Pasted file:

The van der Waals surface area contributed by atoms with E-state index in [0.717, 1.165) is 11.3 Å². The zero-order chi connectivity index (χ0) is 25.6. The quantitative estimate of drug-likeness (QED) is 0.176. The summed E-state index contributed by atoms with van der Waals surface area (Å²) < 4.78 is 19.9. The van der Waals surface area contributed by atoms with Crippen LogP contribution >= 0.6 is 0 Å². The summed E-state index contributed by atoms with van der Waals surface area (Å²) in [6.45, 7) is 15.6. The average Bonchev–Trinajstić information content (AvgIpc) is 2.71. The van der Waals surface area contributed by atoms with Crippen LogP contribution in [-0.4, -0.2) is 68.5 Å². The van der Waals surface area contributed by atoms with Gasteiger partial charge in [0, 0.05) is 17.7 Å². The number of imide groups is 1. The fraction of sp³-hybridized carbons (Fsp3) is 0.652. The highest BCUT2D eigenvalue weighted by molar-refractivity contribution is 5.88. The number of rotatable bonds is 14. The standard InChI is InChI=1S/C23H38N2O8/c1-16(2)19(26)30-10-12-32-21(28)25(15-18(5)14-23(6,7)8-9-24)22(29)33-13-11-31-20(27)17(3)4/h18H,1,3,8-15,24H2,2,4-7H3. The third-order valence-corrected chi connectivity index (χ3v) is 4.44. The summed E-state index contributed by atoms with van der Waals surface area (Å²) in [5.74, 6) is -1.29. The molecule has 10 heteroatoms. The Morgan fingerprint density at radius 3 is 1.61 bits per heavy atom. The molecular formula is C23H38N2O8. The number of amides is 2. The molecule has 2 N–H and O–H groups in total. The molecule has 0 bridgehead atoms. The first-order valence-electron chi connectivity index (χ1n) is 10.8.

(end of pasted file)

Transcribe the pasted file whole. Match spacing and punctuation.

The van der Waals surface area contributed by atoms with E-state index in [0.717, 1.165) is 11.3 Å². The zero-order chi connectivity index (χ0) is 25.6. The quantitative estimate of drug-likeness (QED) is 0.176. The summed E-state index contributed by atoms with van der Waals surface area (Å²) < 4.78 is 19.9. The van der Waals surface area contributed by atoms with Crippen LogP contribution >= 0.6 is 0 Å². The summed E-state index contributed by atoms with van der Waals surface area (Å²) in [6.45, 7) is 15.6. The average Bonchev–Trinajstić information content (AvgIpc) is 2.71. The van der Waals surface area contributed by atoms with Crippen LogP contribution in [-0.4, -0.2) is 68.5 Å². The van der Waals surface area contributed by atoms with Gasteiger partial charge in [0, 0.05) is 17.7 Å². The number of imide groups is 1. The fraction of sp³-hybridized carbons (Fsp3) is 0.652. The highest BCUT2D eigenvalue weighted by molar-refractivity contribution is 5.88. The number of rotatable bonds is 14. The standard InChI is InChI=1S/C23H38N2O8/c1-16(2)19(26)30-10-12-32-21(28)25(15-18(5)14-23(6,7)8-9-24)22(29)33-13-11-31-20(27)17(3)4/h18H,1,3,8-15,24H2,2,4-7H3. The third-order valence-corrected chi connectivity index (χ3v) is 4.44. The summed E-state index contributed by atoms with van der Waals surface area (Å²) in [5.74, 6) is -1.29. The molecule has 10 heteroatoms. The Morgan fingerprint density at radius 3 is 1.61 bits per heavy atom. The molecular formula is C23H38N2O8. The number of amides is 2. The molecule has 2 N–H and O–H groups in total. The molecule has 0 bridgehead atoms. The first-order valence-electron chi connectivity index (χ1n) is 10.8.